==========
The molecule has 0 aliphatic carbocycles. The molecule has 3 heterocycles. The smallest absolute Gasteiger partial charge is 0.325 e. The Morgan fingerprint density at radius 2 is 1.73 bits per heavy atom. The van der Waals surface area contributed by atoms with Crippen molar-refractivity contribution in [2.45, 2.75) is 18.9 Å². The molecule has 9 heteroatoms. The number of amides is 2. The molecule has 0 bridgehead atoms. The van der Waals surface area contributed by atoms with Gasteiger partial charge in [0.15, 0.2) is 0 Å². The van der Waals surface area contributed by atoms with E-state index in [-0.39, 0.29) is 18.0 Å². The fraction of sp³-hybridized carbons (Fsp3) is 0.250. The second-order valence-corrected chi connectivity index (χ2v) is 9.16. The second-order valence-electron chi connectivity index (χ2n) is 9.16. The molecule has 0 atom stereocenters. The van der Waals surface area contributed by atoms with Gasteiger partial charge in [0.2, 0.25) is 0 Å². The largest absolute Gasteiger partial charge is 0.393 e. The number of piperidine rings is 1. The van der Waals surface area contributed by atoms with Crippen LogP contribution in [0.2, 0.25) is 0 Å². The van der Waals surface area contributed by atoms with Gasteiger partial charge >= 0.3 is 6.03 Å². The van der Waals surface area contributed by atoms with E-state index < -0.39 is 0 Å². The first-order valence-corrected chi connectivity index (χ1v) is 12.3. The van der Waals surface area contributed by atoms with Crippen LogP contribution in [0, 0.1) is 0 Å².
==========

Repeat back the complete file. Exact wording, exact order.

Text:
The molecule has 0 aliphatic carbocycles. The molecule has 3 heterocycles. The smallest absolute Gasteiger partial charge is 0.325 e. The Morgan fingerprint density at radius 2 is 1.73 bits per heavy atom. The van der Waals surface area contributed by atoms with Crippen molar-refractivity contribution in [2.45, 2.75) is 18.9 Å². The molecule has 9 heteroatoms. The number of amides is 2. The molecule has 0 bridgehead atoms. The van der Waals surface area contributed by atoms with Gasteiger partial charge in [0.15, 0.2) is 0 Å². The van der Waals surface area contributed by atoms with E-state index in [-0.39, 0.29) is 18.0 Å². The fraction of sp³-hybridized carbons (Fsp3) is 0.250. The second-order valence-corrected chi connectivity index (χ2v) is 9.16. The second-order valence-electron chi connectivity index (χ2n) is 9.16. The molecule has 0 atom stereocenters. The van der Waals surface area contributed by atoms with Gasteiger partial charge in [0.2, 0.25) is 0 Å². The largest absolute Gasteiger partial charge is 0.393 e. The number of piperidine rings is 1. The van der Waals surface area contributed by atoms with Crippen LogP contribution in [0.2, 0.25) is 0 Å². The van der Waals surface area contributed by atoms with Gasteiger partial charge >= 0.3 is 6.03 Å². The van der Waals surface area contributed by atoms with E-state index < -0.39 is 0 Å². The first-order valence-corrected chi connectivity index (χ1v) is 12.3. The van der Waals surface area contributed by atoms with Crippen LogP contribution in [0, 0.1) is 0 Å².